June 10, 2011
On Thursday, New York's Governor, Andrew Cuomo, introduced legislation that would allow all State University of New York (SUNY) college campuses to raise tuition sharply for an estimated 175,000 students. According to The New York Times, Cuomo's proposal would increase in-state undergraduate tuition by as much as 5 percent each year over the next five years at non-research campuses, and as much as 8 percent annually at research campuses in Albany, Buffalo, Binghamton and Stony Brook.
Cuomo believes the legislation would balance out what he sees as rock-bottom tuition rates that could limit the state's universities from serving students well. "We're wrestling with balance," Mr. Cuomo said in a meeting with officials from Stony Brook University. "We'll keep tuition as low as possible, yes. But at one point you may degrade the institution that the students are attending, and that's a reality point that I think we have to come to terms with."
The bill has drawn approval from SUNY presidents, union leaders and administrators, notes the TimesUnion.com. UAlbany President George Philip issued a news release that included more than 30 statements of support from local politicians and business leaders. The Democratic governor's proposal has also even gained support from Senate Republicans. "We believe it's essential that SUNY be given the flexibility it needs to continue to grow, create jobs and help revitalize our local and regional economies," said Scott Reif, a spokesman for Senate Majority Leader Dean G. Skelos of Long Island.
However, not everyone supports the proposal. The New York Times reports that Senate Democrats worry that the tuition hikes could make SUNY inaccessible to low income students. "That is a failing," said Senator Toby Ann Stavisky of Queens, the senior Democrat on the Senate Higher Education Committee. "We're making higher education less affordable and less accessible."
As reported by BuffaloNews.com, Cuomo argues that his plan shelters many low income students from the hikes: students who qualify for the maximum award under the state's Tuition Assistance Program would be exempt. He also stresses the regular hikes would actually decrease the student burden over time as previous, less frequent increases have amounted to an average of 6.7 percent per year, more than the annual 5 percent proposed. "This bill brings rationality to the SUNY tuition system by allowing students and parents to reasonably plan for college expenses, instead of being subject to dramatic tuition increases and uncertainty," said Cuomo.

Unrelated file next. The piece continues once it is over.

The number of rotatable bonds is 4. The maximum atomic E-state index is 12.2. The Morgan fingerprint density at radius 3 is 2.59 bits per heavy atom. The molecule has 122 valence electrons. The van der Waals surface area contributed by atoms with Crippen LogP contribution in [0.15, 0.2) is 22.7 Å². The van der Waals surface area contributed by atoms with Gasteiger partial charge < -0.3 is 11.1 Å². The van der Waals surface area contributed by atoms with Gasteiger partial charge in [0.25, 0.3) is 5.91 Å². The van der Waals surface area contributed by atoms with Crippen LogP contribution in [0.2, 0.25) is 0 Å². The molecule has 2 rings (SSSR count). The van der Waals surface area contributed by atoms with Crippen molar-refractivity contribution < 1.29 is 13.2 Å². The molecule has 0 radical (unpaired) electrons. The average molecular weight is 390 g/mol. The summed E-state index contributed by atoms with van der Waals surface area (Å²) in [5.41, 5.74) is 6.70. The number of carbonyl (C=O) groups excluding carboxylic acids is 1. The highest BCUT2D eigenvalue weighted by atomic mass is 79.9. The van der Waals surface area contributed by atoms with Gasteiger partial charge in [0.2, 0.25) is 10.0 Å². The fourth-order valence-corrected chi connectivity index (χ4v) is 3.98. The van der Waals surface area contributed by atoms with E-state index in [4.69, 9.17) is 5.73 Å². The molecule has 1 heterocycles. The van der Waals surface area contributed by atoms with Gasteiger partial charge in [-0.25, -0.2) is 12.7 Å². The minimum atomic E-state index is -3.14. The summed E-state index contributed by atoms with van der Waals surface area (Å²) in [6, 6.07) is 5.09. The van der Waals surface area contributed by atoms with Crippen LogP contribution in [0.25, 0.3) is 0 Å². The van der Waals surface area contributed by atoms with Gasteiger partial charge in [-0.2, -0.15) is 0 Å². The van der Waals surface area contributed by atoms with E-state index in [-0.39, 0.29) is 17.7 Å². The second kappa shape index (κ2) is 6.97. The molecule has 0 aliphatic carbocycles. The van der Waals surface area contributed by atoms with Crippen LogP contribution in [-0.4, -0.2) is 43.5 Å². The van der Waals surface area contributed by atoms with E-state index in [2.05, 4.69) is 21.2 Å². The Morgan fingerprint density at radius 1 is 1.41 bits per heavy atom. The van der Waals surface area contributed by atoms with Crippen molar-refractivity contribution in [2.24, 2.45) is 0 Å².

This final note won the approval of the SUNY student government as well, which says it supports the proposal so long as the funds benefit only the SUNY system and not the general fund as they have in the past. "We applaud the governor's effort to end the harsh tuition spikes that have been detrimental to SUNY's accessibility," said Student Assembly president Kaitlyn Beachner as reported by the New York Times.
BuffaloNews.com reports the SUNY deal will not be final until Cuomo and lawmakers agree on both the amount and duration of tuition hikes, plus language guaranteeing campuses get to keep tuition hike proceeds.
Compiled by CityTownInfo.com Staff
"Cuomo offers bill to increase SUNY tuition," timesunion.com, June 9, 2011, Scott Waldman
"Governor Seeks Sharp Tuition Increase in Five-Year Plan for SUNY," nytimes.com, June 9, 2011, Thomas Kaplan
"Multiyear tuition hike for SUNY in the works," buffalonews.com, June 10, 2011, Tom Precious